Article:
Entertaining sponsors and their guests at races or events is now a very important component of motorsport these days. It allows the teams partners to get closer to the team and witness their investment in action.
Activities can include organising and managing team or corporate hospitality, driver appearances to meet the guests, pit and garage tours, through to catering. Again, an outgoing friendly personality is vital, good organisational skills and the ability to communicate respectfully and above all, like meeting people.
Logistics is as varied as the different companies involved within motorsport. If you work for a race team at the factory dealing with engineering or manufacturing components, then the role can be similar to that of Logistics or Store Manager in any other company. Key activities include ensuring a regular supply of parts to the factory floor and the arrangement of deliveries/collections to and from the factory.
Motorsport often works within strict time parameters which are largely defined by race schedules. This may mean ensuring that parts and or people are in the right place at the right time. This means anticipating needs, having back-up plans for products and alternative suppliers so that the race is not lost for want of a simple component.
Moving race teams, including cars, equipment and personnel is a big responsibility, often with races taking place internationally. This includes freight, transportation, customs, flights, hotels, hire cars and catering. Nothing can be left to chance, but inevitably problems occur and you have to have the ability to think on your feet, and find solutions. As the saying goes: “we can do the impossible, but miracles take a little longer!”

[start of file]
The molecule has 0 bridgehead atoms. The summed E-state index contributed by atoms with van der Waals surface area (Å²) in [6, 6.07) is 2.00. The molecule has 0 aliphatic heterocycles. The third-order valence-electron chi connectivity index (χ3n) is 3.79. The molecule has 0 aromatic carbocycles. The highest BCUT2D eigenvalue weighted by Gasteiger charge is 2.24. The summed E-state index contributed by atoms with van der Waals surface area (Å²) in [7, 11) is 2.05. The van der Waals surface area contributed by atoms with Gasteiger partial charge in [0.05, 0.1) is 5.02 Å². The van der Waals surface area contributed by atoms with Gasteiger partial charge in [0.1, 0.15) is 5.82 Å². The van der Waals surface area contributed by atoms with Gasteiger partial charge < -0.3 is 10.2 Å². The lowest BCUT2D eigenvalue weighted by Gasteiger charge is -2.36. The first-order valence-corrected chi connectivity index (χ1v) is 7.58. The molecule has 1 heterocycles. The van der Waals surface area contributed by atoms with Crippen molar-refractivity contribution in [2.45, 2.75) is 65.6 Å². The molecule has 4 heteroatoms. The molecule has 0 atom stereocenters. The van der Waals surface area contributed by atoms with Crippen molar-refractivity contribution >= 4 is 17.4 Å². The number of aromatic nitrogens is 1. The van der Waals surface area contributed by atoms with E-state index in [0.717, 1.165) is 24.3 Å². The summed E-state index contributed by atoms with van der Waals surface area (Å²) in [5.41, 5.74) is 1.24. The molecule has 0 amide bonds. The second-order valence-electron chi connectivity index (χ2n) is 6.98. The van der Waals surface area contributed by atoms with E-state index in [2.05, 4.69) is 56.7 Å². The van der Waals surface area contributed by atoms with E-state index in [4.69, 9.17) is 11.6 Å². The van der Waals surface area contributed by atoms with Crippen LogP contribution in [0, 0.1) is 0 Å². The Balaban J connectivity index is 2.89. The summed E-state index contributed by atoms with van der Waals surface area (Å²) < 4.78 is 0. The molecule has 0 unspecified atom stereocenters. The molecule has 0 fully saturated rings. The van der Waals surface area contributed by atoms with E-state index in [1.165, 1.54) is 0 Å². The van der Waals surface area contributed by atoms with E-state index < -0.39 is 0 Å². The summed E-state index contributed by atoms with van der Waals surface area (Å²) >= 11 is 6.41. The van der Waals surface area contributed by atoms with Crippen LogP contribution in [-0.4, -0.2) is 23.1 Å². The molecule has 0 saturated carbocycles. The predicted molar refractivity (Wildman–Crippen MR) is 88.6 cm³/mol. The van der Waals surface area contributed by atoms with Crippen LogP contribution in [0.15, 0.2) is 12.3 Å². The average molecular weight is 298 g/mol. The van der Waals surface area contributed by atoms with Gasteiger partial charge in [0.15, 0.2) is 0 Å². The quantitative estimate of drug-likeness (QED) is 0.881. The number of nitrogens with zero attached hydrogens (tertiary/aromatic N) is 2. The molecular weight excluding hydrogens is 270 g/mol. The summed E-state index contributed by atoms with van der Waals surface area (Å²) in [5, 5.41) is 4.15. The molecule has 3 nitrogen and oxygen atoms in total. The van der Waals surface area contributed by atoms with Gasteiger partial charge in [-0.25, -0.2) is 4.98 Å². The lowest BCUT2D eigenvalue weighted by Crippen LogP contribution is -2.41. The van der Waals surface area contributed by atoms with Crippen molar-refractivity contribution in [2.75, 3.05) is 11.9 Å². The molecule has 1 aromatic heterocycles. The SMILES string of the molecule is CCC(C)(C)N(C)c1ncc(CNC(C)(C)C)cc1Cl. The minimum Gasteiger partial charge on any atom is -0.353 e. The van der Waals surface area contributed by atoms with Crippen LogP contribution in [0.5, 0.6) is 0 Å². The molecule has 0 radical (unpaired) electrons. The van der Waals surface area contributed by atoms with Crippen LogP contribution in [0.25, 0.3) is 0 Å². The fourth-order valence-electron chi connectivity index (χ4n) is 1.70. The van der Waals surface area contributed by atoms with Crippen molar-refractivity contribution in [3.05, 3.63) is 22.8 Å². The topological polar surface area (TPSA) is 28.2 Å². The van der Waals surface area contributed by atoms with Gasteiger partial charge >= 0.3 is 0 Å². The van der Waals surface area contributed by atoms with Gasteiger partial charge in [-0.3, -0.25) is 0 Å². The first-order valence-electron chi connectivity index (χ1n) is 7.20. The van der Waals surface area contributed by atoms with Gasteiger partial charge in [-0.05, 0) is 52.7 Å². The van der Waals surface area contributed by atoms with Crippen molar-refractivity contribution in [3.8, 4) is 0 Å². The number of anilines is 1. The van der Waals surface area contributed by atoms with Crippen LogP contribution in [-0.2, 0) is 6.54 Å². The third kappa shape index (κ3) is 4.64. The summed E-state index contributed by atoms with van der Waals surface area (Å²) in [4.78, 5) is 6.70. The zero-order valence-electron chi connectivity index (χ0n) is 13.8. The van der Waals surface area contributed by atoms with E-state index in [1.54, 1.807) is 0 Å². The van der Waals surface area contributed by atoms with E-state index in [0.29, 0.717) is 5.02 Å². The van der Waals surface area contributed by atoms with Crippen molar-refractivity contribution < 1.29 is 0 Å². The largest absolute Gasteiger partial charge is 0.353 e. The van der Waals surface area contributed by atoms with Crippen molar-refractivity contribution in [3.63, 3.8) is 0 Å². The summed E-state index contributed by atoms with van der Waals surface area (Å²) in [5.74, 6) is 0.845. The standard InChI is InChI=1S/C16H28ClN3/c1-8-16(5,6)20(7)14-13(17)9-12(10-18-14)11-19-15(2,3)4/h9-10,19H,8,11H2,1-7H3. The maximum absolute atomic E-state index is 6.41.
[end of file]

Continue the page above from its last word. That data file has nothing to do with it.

Purchasing generally involves finding suppliers who can provide a specific product or service to a
specification, negotiating prices and then arranging delivery according to the needs of the company.
Buyers in the motorsport industry often have engineering and manufacturing experience. The role can be highly demanding and competitive as a direct consequence of the response and tight lead times demanded by the speed of research and development, which is at the heart of motorsport operations.
Once the revenue has been generated, its expenditure must be carefully managed. Finance in motorsport is the same as within any other industry. Typically, an employee would be involved in ensuring the smooth running of the accounts, including sales and purchase ledger, invoicing, producing and analysing management accounts, month-end routines, tax reporting and returns. Seasonal budgets and analysis of sponsorship and investor inputs is of vital importance since, typically for a race team some 70% of revenue is derived from such a source.
These roles are usually office based and could be combined with other duties such as administration, payroll and employment legislation. In normal circumstances, employers will be seeking individuals professionally qualified in these subjects.
Human Resources (HR)
The life blood of any organisation is its staff, which are its greatest asset. Motorsport companies vary in size, but they all require HR, which is the same with any other industry and an important part of a company in administering and looking after its staff. HR roles are usually office based and employers will be seeking individuals professionally qualified in this discipline.
In assessing enthusiasm and attitude, the majority of employers will be looking for relevant experience and direct experience in motorsport is definitely an advantage.
The essential benefit of work experience is a personal one and it is good to have an understanding of the business, how it works and the demands it is likely to make of you.
You don’t always have to be a motor racing enthusiast to work within the industry, but it does help. Regardless, you may well find that the passion and competitive nature of the business is infectious!